“The Ugly Truth” represents something I never thought I’d see: A romantic comedy that both women and men will appreciate. Granted, it probably won’t be for the same reasons. Women will like it because underneath it all, it’s a fairly typical romantic comedy, the story of Girl Hates Boy, Boy Hates Girl, Boy and Girl Fall in Love Anyway. Men will like it because one of the main characters expresses much of what they think and feel on a daily basis. Everyone will like it because the story is engaging and the characters are not mere cardboard caricatures. You can actually invest in them, and you’re able to care about what’s going on. What could easily have been a routine date night movie is instead a surprisingly good movie that need not wait until date night. It’s also genuinely funny–a bit raunchy, yes, but funny just the same.
Much of the film’s success is due to the wonderful onscreen chemistry between Katherine Heigl and Gerard Butler. They continuously make us laugh, yet the comedy is not so broad that you can’t believe them in their roles. They make a point of interacting with one another, not as comic relief but as real people. Heigl plays Abby Richter, the romantically challenged, neurotic, controlling producer of a failing Sacramento morning talk show. Butler plays Mike Chadaway, the chauvinistic host of a public access relationship program called “The Ugly Truth.” He’s unapologetically tell-it-like-it-is in matters of men and women. There’s no such thing, he claims, as a sensitive, nurturing man who wants to connect at an emotional level. Men just want sex, plain and simple. And they only want it with attractive women.
Abby, who thinks Mike’s rhetoric is appalling, is horrified when she learns that he has been hired to her station in an effort to boost ratings. They clash at every turn … until he learns that she’s interested in dating her next door neighbor–an orthopedic surgeon named Colin (Eric Winter) who just happens to be incredibly handsome. Sensing she’s doing everything wrong to initiate a relationship, Mike offers to help Abby by having her test his relationships theories on Colin. She reluctantly agrees, and sure enough, Mike’s methods work wonders. She dresses more provocatively. She learns to stop being critical and avoid discussing her personal problems. She learns to be the embodiment of both the saint and the sinner, or as Mike puts it, “The librarian and the stripper.”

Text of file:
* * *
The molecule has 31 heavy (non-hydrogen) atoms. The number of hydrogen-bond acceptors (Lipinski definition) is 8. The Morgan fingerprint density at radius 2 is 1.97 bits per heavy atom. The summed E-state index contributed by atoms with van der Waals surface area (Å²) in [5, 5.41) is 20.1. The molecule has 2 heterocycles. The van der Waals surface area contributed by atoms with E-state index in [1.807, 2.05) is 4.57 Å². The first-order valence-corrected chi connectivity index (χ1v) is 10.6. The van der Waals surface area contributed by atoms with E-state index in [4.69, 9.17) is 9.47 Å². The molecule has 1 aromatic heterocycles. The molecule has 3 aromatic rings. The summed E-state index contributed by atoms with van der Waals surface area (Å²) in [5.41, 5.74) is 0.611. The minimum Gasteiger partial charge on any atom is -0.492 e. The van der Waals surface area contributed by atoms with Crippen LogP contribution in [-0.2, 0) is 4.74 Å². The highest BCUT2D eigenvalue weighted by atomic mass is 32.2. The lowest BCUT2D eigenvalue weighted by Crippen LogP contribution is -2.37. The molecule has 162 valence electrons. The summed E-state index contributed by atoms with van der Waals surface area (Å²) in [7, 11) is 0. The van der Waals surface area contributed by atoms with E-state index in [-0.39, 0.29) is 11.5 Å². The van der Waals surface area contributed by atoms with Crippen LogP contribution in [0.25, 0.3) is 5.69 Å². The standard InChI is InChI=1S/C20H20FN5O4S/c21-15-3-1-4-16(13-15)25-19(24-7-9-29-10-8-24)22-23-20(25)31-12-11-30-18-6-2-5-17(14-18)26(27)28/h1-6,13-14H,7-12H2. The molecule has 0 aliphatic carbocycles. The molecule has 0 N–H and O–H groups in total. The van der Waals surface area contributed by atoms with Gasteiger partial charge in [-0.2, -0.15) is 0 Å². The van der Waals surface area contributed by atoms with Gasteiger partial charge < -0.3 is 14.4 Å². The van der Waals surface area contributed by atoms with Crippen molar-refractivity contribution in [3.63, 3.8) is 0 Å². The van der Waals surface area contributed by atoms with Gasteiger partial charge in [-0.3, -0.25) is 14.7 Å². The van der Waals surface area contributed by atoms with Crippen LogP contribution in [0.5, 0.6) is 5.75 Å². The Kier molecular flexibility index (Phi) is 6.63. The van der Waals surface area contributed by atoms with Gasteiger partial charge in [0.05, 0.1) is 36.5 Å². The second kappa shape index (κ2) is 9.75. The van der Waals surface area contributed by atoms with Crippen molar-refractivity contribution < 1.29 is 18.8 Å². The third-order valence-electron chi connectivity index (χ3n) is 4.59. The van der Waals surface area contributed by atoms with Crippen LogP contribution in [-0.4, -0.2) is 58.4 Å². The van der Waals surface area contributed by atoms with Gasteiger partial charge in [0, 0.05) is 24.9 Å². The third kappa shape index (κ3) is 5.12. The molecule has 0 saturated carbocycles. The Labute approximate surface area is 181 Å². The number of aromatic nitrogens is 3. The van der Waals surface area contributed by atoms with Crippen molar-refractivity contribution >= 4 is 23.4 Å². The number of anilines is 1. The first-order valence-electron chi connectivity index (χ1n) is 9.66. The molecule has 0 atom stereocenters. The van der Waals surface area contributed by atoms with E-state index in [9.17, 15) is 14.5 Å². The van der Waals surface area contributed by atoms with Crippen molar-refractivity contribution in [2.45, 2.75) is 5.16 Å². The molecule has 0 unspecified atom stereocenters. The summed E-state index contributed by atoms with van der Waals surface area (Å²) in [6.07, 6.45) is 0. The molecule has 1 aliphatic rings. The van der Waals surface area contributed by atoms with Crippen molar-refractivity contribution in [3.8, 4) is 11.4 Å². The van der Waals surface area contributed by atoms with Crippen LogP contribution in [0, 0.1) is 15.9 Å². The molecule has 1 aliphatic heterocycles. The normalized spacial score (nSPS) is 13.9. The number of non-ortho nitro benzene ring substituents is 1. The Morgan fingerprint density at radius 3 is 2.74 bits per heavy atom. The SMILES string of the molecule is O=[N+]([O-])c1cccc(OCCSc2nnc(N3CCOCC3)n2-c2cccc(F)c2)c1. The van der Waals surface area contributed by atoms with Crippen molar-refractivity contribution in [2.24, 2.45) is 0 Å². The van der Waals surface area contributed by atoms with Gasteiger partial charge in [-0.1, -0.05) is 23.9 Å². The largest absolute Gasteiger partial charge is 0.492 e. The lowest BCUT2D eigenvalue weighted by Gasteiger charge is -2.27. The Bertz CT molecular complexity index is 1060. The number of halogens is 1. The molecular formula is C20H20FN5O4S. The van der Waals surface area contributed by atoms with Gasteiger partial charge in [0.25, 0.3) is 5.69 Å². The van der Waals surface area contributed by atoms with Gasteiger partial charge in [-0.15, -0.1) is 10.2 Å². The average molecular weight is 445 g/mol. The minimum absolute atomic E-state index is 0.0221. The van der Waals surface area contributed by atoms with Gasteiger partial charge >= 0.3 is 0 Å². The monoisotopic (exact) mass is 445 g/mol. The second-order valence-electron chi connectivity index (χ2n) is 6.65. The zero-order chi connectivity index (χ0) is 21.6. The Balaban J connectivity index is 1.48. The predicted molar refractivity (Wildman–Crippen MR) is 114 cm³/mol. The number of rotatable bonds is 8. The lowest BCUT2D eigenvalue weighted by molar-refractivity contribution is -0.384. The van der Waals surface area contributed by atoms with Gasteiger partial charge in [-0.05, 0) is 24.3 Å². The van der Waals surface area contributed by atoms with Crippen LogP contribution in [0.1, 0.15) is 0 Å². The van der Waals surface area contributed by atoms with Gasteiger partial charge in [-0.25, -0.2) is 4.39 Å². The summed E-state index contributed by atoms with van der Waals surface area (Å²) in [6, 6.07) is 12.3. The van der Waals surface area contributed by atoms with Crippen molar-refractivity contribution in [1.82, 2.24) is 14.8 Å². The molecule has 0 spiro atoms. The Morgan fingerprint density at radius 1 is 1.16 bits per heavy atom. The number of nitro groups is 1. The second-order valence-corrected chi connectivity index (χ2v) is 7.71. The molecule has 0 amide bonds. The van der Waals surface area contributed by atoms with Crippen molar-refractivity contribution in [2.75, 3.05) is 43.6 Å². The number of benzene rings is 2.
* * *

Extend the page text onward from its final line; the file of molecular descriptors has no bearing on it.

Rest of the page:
And that’s when things start to get more complex. Abby is succeeding with Colin, but only at the expense of not being herself. On the other hand, could anyone love her as herself? She is, after all, known for bringing background checks and printed topics of conversation to blind dates. As for Mike, he has very definite reasons for believing that loving relationships are a sham. They’re gradually revealed not only through carefully structured scenes, but also through Butler, who shows he can find the right balance between smug and sensitive. We see that Mike is the closest thing his young nephew has for a father, and even though he playfully gives the boy relationship advice, he’s also quick to remind him that kids should never, ever watch his show.
Heigl also manages a balancing act with her performance, specifically between strength and vulnerability. Abby overachieves at work to compensate for a lack of a love life, which initially seems funny but steadily grows desperate. For reasons she doesn’t care to admit to, she’s falling in love with Mike, and he too is falling in love with her. But what about Colin? Is he with Abby only because of the façade Mike told her to put up? There’s a scene between her and Colin late in the film that directly addresses this issue, and to my delight, it’s handled in a way that avoids just about everything that would happen in the average romantic comedy. There are no shouting matches. There are no flying fists. There are no confrontations. There’s only a quiet moment of realization that the truth is indeed ugly.
Scenes like these are wonderfully juxtaposed with moments of well written comedy. There are some very amusing moments between Cheryl Hines and John Michael Higgins as unhappily married news anchors who share the same desk and time slot. The film’s single funniest scene takes place in a restaurant and involves Abby, an extremely stimulating pair of underwear, and a control device that ends up in the wrong hands.
I can say with complete honesty (and some embarrassment) that I wasn’t expecting such a strong film. I certainly wasn’t expecting a strong film belonging to this particular genre. What floors me is that two of the three writers of this film are Karen McCullah Lutz and Kirsten Smith. These are the same two that brought us “The House Bunny,” one of the worst films of 2008. They certainly got it right this time around. “The Ugly Truth” is one of the best romantic comedies I’ve seen in a long time, a delightful and absorbing tale about the fronts people display. It’s funny without lowering itself to the level of cheap gags, and this is in spite of the film’s well-deserved R rating. Heigl and Butler convincingly pull off a romance, no small feat given the contrived nature of these kinds of films. At last, a date movie both the man and the woman can enjoy.
– Chris Pandolfi (www.GoneWithTheTwins.com)